Tech corner

Supercapacitor + Raspberry Pi

I have been interested in supercapacitors for a while. These components are boosted up versions of the humble capacitors found in most electronic products. A capacitor is a component that can store energy, in a similar way to a battery. Normal capacitors – aka caps – only take very small charges (typically measured in Microfarads), and they are often used for cleaning up spikes and noise in power supplies. Supercaps can store much more (measured in Farads), which presently makes them almost suitable as battery replacements.


What’s wrong with using batteries?
– They take a long time, and fairly complex charging circuits, to charge. A super cap can be plugged in a standard power supply with addition of just two components, and charge in minutes.
– They have a limited life span, generally around 1000 charges, after what they have to be recycled, a tricky business. In theory, a well-treated super cap will last almost forever.

I have run a couple of tests with current supercapacitor technology. I found all the info I needed about supercapacitors in this instructable.

Super capacitor battery, 8V 120 Farad

One if my experiments was to build an 8.1V, 120 Farad capacitor array, that should be sufficient for powering a small robot or microcontroller. It is made of 6 x 360Farad, 2.7V supercaps. First test: to supply power to a Raspberry Pi. It works fine, but with this configuration (8V 120F converted to 5V) I only get approximately 15 minutes of operation, and that’s without powering a display.

The bright side is the speed of charge, around 3 minutes with my bench power supply (2.5A).

Erm… Not sure what these supercaps will be good for, maybe a secondary power for mobile robot. The fast recharge rate could make it a good combination with a conventional battery to provide continuous operation.

Dynamo mini audio amplifier

Finally finished the mini audio amp I started when I visited Flowering Elbow. I fitted a supercapacitor array inside the amp, that gives approximately 20 minutes of operation when fully charged. Charging it with one of my modified dynamo torches takes 3-4 minutes.

Finger dancing optional. Music is Chocolate by Syrup.

The Magpi, Raspberry Pi magazine

I am gradually getting to grips with the Raspberry Pi, and I have stumbled upon a great online/hardcopy resource called The Magpi.
Currently at issue #20, The Magpi started in 2012 to deliver a monthly selection of articles written by enthusiasts about various Raspberry projects, features, and culture. All the issues are available online, and are a perfect repository for beginners and intermediate Rpi eaters.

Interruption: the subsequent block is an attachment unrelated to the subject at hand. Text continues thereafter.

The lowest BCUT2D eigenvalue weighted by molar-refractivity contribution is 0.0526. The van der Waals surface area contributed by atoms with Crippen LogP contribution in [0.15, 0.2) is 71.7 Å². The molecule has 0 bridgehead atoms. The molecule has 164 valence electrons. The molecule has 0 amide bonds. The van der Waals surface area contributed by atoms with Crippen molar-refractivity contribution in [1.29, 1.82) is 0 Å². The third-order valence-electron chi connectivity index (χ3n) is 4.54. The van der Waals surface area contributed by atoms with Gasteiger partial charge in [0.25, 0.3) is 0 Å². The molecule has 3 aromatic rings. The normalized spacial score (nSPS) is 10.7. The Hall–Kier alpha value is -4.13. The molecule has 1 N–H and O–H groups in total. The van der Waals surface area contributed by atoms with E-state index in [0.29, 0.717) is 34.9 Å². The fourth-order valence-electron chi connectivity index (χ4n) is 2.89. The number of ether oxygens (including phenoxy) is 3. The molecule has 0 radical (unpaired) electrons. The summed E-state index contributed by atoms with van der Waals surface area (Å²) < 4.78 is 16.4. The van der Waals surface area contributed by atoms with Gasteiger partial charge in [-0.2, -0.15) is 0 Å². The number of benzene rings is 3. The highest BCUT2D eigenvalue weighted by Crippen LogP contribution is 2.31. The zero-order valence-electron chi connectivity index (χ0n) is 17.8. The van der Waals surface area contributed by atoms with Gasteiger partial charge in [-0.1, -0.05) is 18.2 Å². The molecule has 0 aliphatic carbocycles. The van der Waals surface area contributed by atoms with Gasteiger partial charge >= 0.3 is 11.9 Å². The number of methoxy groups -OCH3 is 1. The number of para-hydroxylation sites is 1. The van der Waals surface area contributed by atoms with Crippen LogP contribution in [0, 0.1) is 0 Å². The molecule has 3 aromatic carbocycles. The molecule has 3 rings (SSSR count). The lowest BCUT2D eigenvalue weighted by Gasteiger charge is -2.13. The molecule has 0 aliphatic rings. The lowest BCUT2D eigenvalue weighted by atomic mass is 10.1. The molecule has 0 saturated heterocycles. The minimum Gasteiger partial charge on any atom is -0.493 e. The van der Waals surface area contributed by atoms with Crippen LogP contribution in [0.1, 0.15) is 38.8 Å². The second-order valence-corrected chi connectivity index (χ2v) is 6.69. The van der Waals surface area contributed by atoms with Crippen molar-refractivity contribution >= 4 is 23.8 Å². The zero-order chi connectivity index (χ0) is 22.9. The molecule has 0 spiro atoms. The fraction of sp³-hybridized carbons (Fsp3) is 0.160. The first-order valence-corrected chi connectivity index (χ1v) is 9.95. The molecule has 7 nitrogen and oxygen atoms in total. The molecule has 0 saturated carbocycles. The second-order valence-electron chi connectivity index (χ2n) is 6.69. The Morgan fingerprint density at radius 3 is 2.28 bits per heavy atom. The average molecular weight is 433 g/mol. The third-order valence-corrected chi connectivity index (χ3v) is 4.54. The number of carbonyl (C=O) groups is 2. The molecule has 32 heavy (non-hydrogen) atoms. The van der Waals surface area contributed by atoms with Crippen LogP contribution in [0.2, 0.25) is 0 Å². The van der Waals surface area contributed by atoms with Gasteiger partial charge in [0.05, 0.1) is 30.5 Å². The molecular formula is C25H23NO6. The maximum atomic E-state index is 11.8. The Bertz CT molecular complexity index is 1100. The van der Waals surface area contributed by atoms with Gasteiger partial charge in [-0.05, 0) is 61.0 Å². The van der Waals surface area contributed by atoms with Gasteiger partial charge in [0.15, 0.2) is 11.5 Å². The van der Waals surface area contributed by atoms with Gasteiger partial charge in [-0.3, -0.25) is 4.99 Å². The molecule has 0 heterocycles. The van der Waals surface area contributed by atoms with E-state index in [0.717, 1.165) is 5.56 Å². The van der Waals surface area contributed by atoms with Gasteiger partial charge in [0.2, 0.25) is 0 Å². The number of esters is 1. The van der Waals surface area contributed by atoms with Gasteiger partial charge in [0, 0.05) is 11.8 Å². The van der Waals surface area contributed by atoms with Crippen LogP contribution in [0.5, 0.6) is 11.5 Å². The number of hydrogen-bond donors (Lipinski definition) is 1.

The feel, layout and content of the magazine bring back a community based DIY computing spirit very close to that of the 1980s, which I guess the Raspberry Pi initiative is very inspired by.


The Magpi is currently running a kickstarter campaign, already 341% funded with 13 days to go!

Crunchbang linux on macbook


Yet another attempt at moving away from the macwindroid world, as I am totally, in principle, pro open-source, gnu libre linux big corps get your greedy finger off my (raspberry) pie.

But, having tried a couple of times to run linux on the PCs in my studio (red hat linux in 2005, ubuntu in 2009) and finding myself booting back into windows after a couple of days/weeks, I eventually regained the hard drive space and removed the linux partitions.

Perhaps re-motivated after seeing Richard Stallman, founder of the Free Software Foundation, speak at Lincoln University in October, I started looking around once more for a linux distribution (distros, as they are called in linux world, are variations on the linux operating system). This time I decided to install it on my main computer, a 2009 macbook pro. I tried ubuntu which I found too bloated, trying too hard to be user friendly, which it is only to a certain extent. I tried kubuntu, puppy, and finally settled on crunchbang (aka #!), a debian variation with a nice-stripped down, no messing around feel, a sort of geeky elegance I liked (screenshot of crunchbang’s default desktop below).


Furthermore, I was at the same time taking my first steps with a raspberry pi running Raspbian, another Debian distribution which I found rather pleasant to use. All went rather well, I first installed rEFIt on my macbook, a small app allowing choice of operating system at startup. Then I installed crunchbang from a downloaded install DVD, a straightforward business.

Almost all is running fine, but I am still not using crunchbang much. The reason is that after spending hours tweaking the parameters on the crunchbang trackpad controller (synclient) I never managed to match the smooth, transparent control offered by the mac version. I feel distanciated and frustrated when I use the machine under crunchbang. The human-machine interface all of a sudden becomes clumsy, making the machine unfriendly. It is a pain to have to use a mouse on a computer fitted with such a good trackpad.


Not giving up yet, I installed Crunchbang on an older macbook, a white plastic one from 2006. This one has a rough clickpad to start with, and it responded very well to the installation. All is working, even the sleep function (which does not work on the macbook pro).

I am going to get two days of training with real pros, the guys at Access Space in Sheffield. They have been running Linux on recycled PCs for more than a decade, training and converting many users to the joys and pains of open source computing. I will take my crunchbanged laptop up to their lab and hopefully get the beam of dark light I still need to make a more committed step into gnu-linux. In return for the training I shall deliver a robotic workshop to Access Space users in the near future. Watch this (access) space…


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